Michigan State University Multicultural major celebration every spring"
Officer Natalie Thomason said that the universi- Ryan Gravatt, a student at the University of
ty's decision to hold classes yesterday prompted Florida, said students in Gainesville did not go to
complaints from students. Thomason said most class in order to participate in events takingplace.
MSU events, including films, speakers and a "I guess having the day off encourages stu-
public march, were held yesterday. dents to come out," Gravatt said.
"They are working on getting the day off But Gravatt said that despite the university
next year," Thomason said. "I think more peo- holiday and planned activities, most studentsand
ple would come if classes were canceled." faculty still are talking about the racial remarks
"There is typically a good turnout for the made by Florida President John Lombardi rather
events planned," Blanco said. "It's a pretty than the celebration of King's birthday.
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or Janua-ry 27. No calling
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Qualifications: Callers must
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To Apply: Call 763-4880
M-F 8:30 a.m. to 5 p.m.
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Credit Card fundraisers for
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LONG TERM WORK study position. Ears
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LOOKING FOR BUSINESS experience?
Want a job with flexible hours and a great
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should have solid communication & or-
ganization skills. Contact Christen at 764-
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MIND YOUR OWN Businessl Colorworks
is currently recruiting on campus for a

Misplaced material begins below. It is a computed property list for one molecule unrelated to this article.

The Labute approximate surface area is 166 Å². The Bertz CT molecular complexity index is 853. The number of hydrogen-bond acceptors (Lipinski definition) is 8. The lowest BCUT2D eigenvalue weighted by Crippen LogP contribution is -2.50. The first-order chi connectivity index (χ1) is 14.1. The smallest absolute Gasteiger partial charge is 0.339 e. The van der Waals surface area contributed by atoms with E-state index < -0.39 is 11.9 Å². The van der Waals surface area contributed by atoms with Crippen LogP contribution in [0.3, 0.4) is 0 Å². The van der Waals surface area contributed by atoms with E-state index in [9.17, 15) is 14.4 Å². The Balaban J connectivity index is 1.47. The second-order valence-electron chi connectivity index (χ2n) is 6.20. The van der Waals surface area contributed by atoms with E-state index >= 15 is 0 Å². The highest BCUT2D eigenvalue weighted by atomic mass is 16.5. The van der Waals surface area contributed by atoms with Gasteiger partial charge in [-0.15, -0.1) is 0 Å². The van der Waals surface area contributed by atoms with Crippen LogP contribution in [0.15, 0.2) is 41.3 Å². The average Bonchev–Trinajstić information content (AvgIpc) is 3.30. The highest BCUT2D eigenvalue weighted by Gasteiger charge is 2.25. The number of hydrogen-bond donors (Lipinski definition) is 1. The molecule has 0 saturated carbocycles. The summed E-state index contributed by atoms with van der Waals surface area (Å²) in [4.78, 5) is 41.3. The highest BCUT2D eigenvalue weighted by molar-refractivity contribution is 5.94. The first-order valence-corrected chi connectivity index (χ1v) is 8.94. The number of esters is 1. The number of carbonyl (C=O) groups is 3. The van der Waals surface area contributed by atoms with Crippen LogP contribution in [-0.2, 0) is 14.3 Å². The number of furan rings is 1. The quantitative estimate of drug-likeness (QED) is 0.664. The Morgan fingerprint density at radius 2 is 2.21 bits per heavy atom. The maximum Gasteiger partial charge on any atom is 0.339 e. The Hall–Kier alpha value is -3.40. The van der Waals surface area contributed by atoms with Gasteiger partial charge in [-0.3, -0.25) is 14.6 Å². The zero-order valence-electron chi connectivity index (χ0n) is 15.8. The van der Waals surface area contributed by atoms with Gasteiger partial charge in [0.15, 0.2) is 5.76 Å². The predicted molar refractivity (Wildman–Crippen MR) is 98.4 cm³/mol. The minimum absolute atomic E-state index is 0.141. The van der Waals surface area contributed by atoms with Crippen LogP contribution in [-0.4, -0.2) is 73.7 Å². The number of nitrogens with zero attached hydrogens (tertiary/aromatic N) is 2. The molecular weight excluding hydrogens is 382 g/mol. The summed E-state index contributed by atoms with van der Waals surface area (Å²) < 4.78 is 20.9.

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MODELS WANTED: Catalog & Live
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MUINGrB an HEL neadr eus h aose
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Must enjoy horses & working outside. Leave
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MUSIC INDUSTRY: booking agency seeks
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NEED: LIVE-IN aide for freshman
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*Work for The Michigan Daily Classifieds
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Interested yet? For more information call
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OFFICE ASSISTANT. We need dynamic,
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PERSON NEEDED to translate Bosian to
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RESEARCH ASSISTANT NEEDED 40
hours/wk. 8-5 Mon. - Fri. for one year. Assist
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RESEARCH INTERVIEWERS Full and
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RESPITE CARE PROVIDERS. Child care
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SALES ASSISTANT POSITION
Friendly, well groomed, outgoing person
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SCOREKEEPERS is now hiring part-time
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needed but helpful. Flexis. bour, gems so-
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525 Church St. 998-7201. S.O..
SERVICE REP NEEDED. Are you self
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AARMA, P.O. Bsox 2674, Ann Arbor, MI
TUTOR NEEDED FOR freshman in high
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TUTOR/ASST. FOR language delayed 7 yr.
old. 4-5 days/week 9 a.mr.3:30 p.m. at Bums
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WEBSITE PROGRAMMER: full-time.
Must have extensive exp. w/ html, strong
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WORK STUDIES needed on study of
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wk. 3:30-6:OOpm. 6 & 9 yr. old boys. Must
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BABYSITTER NEEDED for 4 mo. old girl.
Mon., Wed., Fri. 9-pm. Near campus. Non-
smoker. Ref. req. 665-3290.
CHILD CARE for 11 yr. old oy after
school 10-15 hrs./wk. Must have own car &
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CHILDCARE NEEDED in my Jackson
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Call 517-768-1742 after 5 p.m. or anytime on
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SEEKING REG. babysitter Mon. afternoon